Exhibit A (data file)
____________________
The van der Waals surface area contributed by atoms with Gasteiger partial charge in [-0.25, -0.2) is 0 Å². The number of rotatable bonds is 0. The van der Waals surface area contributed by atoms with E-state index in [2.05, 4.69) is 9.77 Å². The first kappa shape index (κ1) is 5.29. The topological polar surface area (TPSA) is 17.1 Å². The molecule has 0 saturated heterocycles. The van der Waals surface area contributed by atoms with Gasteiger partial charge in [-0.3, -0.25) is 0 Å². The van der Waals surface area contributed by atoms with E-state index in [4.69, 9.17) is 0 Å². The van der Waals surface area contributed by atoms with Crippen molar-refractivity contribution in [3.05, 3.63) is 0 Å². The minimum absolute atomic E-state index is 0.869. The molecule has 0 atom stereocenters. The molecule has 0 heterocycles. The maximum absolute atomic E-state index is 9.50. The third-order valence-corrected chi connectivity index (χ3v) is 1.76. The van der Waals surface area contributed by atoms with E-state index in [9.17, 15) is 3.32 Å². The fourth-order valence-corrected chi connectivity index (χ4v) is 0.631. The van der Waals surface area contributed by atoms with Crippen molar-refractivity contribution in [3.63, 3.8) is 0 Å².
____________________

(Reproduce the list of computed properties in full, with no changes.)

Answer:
The van der Waals surface area contributed by atoms with Gasteiger partial charge in [-0.25, -0.2) is 0 Å². The number of rotatable bonds is 0. The van der Waals surface area contributed by atoms with E-state index in [2.05, 4.69) is 9.77 Å². The first kappa shape index (κ1) is 5.29. The topological polar surface area (TPSA) is 17.1 Å². The molecule has 0 saturated heterocycles. The van der Waals surface area contributed by atoms with Gasteiger partial charge in [-0.3, -0.25) is 0 Å². The van der Waals surface area contributed by atoms with E-state index in [4.69, 9.17) is 0 Å². The van der Waals surface area contributed by atoms with Crippen molar-refractivity contribution in [3.05, 3.63) is 0 Å². The minimum absolute atomic E-state index is 0.869. The molecule has 0 atom stereocenters. The molecule has 0 heterocycles. The maximum absolute atomic E-state index is 9.50. The third-order valence-corrected chi connectivity index (χ3v) is 1.76. The van der Waals surface area contributed by atoms with E-state index in [9.17, 15) is 3.32 Å². The fourth-order valence-corrected chi connectivity index (χ4v) is 0.631. The van der Waals surface area contributed by atoms with Crippen molar-refractivity contribution in [3.63, 3.8) is 0 Å².